If you watched the Alonzo Mourning buzzer beater that he hit in Charlotte in the 1993 playoffs, he makes it with a good 8/10 of a second left, and the clock just keeps on running. Ball goes all the way through the net, bounces around, and the clock just runs and runs until it’s out. They should have done that in San Antonio.

SLAM: Did you feel like Game 6 of the 2002 Western Conference Finals between the Lakers and Kings was rigged?

SS: I didn’t realize it was rigged until people started saying it. I’m never that insightful or smart. I just thought, Oh, that sucks, they lost. They should have won. You know, I just didn’t think that was something that could have happened. That was just beyond comprehension for me, there’s no way the NBA’s ever rigged. I still don’t think it was rigged. It was just a shitty game. Sometimes you have shitty games.

SLAM: In the book you find ways to poke fun at Rick Fox whenever you get the chance. What’s your beef with him?

SS: I don’t like Rick Fox because he’s all the things I’m not: Tall, very handsome, great teeth, successful in basketball and acting. Like, he’s just a guy you look at and you hate.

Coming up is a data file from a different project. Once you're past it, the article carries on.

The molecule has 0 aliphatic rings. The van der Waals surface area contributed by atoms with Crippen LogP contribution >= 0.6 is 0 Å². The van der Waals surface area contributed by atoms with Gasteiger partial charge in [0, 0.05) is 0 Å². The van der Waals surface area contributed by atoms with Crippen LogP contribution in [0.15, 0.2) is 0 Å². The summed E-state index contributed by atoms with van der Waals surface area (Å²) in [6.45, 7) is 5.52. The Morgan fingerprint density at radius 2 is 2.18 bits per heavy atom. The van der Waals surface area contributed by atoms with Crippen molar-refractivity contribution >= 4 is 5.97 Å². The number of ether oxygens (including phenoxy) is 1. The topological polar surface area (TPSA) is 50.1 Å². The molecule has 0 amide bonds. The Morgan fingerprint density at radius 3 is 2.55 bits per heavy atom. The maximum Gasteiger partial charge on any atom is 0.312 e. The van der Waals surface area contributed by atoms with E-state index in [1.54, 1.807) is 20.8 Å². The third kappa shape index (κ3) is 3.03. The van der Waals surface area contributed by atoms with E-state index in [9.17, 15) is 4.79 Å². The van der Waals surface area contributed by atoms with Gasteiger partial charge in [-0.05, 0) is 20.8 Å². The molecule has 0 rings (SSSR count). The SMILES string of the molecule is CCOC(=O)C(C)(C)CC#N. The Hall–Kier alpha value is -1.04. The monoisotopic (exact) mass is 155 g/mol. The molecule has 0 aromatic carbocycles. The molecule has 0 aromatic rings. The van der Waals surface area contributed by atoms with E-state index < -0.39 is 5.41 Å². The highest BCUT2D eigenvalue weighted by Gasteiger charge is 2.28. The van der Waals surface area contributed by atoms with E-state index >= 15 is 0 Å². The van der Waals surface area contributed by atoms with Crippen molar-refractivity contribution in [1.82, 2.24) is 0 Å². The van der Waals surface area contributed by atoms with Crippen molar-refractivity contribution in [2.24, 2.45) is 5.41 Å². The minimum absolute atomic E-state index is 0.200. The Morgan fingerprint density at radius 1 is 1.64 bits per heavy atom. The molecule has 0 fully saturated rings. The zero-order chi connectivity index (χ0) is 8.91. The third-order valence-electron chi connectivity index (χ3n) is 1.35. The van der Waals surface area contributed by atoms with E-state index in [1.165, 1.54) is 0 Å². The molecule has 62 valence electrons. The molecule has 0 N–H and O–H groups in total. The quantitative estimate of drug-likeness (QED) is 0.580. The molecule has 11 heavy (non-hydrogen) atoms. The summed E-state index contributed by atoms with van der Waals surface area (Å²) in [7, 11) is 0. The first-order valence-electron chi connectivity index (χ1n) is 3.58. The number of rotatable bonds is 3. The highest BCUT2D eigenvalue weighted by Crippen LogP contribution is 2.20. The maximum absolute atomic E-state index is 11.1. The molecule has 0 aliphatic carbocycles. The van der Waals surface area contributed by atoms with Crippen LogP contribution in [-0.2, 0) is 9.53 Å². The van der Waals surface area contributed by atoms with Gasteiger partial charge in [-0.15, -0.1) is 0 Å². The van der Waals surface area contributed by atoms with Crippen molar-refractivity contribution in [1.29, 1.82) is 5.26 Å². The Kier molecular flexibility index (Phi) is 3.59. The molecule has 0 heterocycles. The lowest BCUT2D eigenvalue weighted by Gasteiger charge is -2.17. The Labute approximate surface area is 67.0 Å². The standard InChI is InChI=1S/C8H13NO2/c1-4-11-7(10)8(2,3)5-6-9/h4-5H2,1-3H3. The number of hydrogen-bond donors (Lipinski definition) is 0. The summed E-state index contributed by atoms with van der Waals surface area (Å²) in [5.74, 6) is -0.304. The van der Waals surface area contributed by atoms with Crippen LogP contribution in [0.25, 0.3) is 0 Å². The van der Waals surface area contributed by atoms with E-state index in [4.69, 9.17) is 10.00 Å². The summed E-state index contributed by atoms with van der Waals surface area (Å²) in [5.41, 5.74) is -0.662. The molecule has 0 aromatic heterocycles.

SLAM: By comparison, do you relate more to someone like Patrick Beverley? An underdog-type that wants to destroy everything in his path?

SS: That’s exactly what this is. I love Patrick Beverley because he’s that kind of person. Those are always my favorite types of players.

SLAM: Who are you jumping into a foxhole with? Matt Barnes or Stephen Jackson?

SS: Give me Stephen Jackson. If only because he was the first guy behind the stands with Ron Artest [during the Malice at the Palace]. He’s that kind of person. That’s who I want to be with.

SLAM: How much do you hate Karl Malone?

SS: San Antonio and Utah was a very heated rivalry in the ’90s and Karl Malone is just kind of a dick. He hammered David Robinson, I think [Malone] broke [Robinson’s] thumb. He knocked him out of a game, elbowed  him in the back of the head. He was just a bad guy, so it was cool to find out that he was a bad person as well. Then you can just hate him all the way around.

SLAM: What about John Stockton? Do you hate him?